Obama Decides Against Releasing Bin Laden Photos
President Obama has decided not to release photographic evidence of Osama bin Laden’s dead corpse. He revealed the decision while taping an interview with 60 Minutes, which will air Sunday.
Here’s his rationale:
Said Obama: “The risks of release outweigh the benefits. Conspiracy theorists around the world will just claim the photos are doctored anyway, and there is a real risk that releasing the photos will only serve to inflame public opinion in the Middle East.”
He added: “Imagine how the American people would react if Al Qaida killed one of our troops or military leaders, and put photos of the body on the internet. Osama bin Laden is not a trophy — he is dead and let’s now focus on continuing the fight until Al Qaida has been eliminated.”
(Something is very, very strange about this, because this is the precise language of an alleged statement from House Intelligence Committee Chair Mike Rogers. So somebody is wrong. But I’d imagine the general outlines of a rationale for not releasing the photos would go like this.)
UPDATE: Political Wire got it wrong. CBS makes clear that this rationale is attributed to Rep. Mike Rogers.
I’ve gone back and forth on this. Given the existence of Photoshop in this day and age, it’s impossible to have such a thing as photographic evidence for at least some set of people. And I think the counterfactual is useful here. You’ll remember that George Bush released pretty grisly photos of Uday and Qusay Hussein, which were summarily splashed across front pages, and they definitely gave me a queasy feeling at the time. The word “trophy” came to my mind as well.
And yet. I find Kevin Drum compelling here. These are public records.
These are public records of a very public operation against public enemy #1, and like it or not the public should have access to them. The only reason to withhold them would be for reasons of operational security, and I don’t think that applies here. Security issues are probably legitimate when it comes to releasing real-time video of the actual raid, but not to still photos of bin Laden himself.
The Obama Administration talks a lot of talk about transparency, but particularly on anything national security-related, do not walk the walk. He stopped the release of photos of torture taken before his watch, and for the same reason, to avoid inflaming the Muslim world. I don’t find that convincing. It seems more like official secrecy and overclassification rearing its ugly head.
Two further thoughts. One, this directly contradicts Leon Panetta, who said yesterday on the PBS NewsHour that the public was likely to see the photo, and who was clearly pushing for release. Given his newfound stature in the Administration, that’s a little surprising.
FInally, there’s a middle ground here which Steve Clemons points out:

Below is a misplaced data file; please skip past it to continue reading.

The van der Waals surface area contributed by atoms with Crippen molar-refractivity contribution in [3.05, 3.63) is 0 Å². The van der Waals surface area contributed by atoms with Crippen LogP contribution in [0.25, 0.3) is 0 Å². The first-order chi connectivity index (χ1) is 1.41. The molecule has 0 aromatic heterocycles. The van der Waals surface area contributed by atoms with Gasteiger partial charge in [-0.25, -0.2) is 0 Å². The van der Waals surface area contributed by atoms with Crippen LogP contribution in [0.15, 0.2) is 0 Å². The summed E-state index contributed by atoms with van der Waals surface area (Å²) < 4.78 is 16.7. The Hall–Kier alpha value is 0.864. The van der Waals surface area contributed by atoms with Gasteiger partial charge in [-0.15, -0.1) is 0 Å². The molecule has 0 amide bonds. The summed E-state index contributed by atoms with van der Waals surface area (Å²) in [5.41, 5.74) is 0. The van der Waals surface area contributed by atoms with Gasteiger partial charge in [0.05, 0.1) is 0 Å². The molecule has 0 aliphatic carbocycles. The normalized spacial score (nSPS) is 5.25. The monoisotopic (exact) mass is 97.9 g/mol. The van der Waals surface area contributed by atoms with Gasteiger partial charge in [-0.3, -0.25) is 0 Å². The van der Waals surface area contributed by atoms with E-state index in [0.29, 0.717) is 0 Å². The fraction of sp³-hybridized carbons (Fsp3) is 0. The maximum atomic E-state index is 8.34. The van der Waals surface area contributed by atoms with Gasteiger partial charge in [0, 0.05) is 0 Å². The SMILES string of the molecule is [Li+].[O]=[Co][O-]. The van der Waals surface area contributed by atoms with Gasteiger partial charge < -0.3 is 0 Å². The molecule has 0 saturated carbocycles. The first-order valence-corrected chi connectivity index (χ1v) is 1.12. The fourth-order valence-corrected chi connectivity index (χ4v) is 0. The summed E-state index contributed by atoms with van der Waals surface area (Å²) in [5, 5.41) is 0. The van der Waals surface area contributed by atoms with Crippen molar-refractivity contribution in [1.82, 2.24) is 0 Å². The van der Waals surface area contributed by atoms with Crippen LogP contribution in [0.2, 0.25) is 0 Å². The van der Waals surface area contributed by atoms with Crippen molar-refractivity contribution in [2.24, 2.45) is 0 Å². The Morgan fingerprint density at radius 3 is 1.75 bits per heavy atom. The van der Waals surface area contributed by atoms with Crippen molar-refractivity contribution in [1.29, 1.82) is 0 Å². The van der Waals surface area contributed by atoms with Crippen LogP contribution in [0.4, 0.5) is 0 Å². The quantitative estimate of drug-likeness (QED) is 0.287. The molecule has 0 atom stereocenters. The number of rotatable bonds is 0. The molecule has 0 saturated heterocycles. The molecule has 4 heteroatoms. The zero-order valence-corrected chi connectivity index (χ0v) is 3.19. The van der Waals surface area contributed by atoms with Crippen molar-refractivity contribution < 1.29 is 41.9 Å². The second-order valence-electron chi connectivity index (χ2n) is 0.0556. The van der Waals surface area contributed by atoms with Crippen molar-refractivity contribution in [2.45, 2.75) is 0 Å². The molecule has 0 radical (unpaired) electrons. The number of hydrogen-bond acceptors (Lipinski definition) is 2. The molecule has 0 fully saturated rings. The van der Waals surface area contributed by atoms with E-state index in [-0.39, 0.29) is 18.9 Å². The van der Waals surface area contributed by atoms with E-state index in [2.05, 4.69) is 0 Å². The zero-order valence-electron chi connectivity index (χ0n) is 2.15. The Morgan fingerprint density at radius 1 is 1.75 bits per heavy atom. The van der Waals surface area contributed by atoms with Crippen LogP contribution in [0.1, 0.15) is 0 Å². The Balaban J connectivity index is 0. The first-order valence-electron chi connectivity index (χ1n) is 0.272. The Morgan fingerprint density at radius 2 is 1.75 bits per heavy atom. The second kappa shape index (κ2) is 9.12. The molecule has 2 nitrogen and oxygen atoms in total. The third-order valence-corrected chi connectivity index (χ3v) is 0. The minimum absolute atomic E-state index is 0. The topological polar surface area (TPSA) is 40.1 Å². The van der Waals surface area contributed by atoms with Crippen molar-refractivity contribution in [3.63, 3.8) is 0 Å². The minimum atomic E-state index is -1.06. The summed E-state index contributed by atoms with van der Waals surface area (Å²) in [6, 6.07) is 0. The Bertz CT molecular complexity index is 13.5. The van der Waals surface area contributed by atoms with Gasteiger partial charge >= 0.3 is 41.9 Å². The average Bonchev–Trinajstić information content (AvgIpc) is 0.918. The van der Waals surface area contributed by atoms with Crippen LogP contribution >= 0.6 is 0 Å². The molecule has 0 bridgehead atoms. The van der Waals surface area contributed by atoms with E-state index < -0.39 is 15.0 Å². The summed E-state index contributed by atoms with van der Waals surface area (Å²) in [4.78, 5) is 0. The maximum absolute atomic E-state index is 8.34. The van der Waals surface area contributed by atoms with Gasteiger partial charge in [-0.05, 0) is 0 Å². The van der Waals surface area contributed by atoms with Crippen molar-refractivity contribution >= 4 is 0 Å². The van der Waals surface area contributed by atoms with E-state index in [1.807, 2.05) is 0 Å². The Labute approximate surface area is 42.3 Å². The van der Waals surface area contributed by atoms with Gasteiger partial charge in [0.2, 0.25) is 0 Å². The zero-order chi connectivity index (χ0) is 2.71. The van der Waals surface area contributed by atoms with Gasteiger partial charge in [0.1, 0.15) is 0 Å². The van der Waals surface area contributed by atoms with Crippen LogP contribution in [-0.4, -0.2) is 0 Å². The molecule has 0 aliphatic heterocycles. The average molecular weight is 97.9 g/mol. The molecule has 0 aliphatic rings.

Over the last couple of days, I have talked to many senior level correspondents and executives at major Arabic news networks including but not limited to Al Jazeera and Al Arabiya. I asked them what they thought their viewing audience “needed to see” regarding the death of Osama bin Laden.
The answer has been consistent and uniform. Not withstanding any decision to release a “death photo” of Osama bin Laden — which I personally believe should be released, photos of bin Laden’s corpse being scrubbed, and receiving final Muslim death rites should be released simultaneously.
Bin Laden was one of the world’s greatest villains, and many in the Muslim world completely accept that — but at the same time, they strongly believe that respect for bin Laden as a Muslim translates into respect for all Muslims, good and bad. The White House and those involved with tracking and killing bin Laden feel similarly as so much emphasis has been placed by the White House on the issue that bin Laden received a burial at sea consistent with Islamic tradition.
Again, they’re all public records, though reasonable people can probably disagree on this one.
UPDATE: Here’s the actual Obama rationale on releasing the photos:
OBAMA: You know, we discussed this internally. Keep in mind that we are absolutely certain this was him. We’ve done DNA sampling and testing. And so there is no doubt that we killed Osama bin Laden. It is important for us to make sure that very graphic photos of somebody who was shot in the head are not floating around as an incitement to additional violence. As a propaganda tool. You know, that’s not who we are. You know, we don’t trot out this stuff as trophies. You know, the fact of the matter is this was somebody who was deserving of the justice that he received. And I think– Americans and people around the world are glad that he’s gone. But we don’t need to spike the football. And I think that given the graphic nature of these photos, it would create some national security risk. And I’ve discussed this with Bob Gates and Hillary Clinton and my intelligence teams and they all agree.
KROFT: There are people in Pakistan, for example, who say, “Look, this is all a lie. Obama, this is another American trick. Osama’s not dead.”
OBAMA: You know, the truth is that and we — we’re monitoring worldwide reaction. There’s no doubt that Bin Laden is dead. Certainly there’s no doubt among al Qaeda members that he is dead. And so we don’t think that a photograph in and of itself is going to make any difference. There are going be some folks who deny it. The fact of the matter is, you will not see bin Laden walking on this Earth again.
So more towards the “we’re better than parading around bin Laden’s body” range of the argument, with a sprinkling of the “we don’t want to incite violence” argument.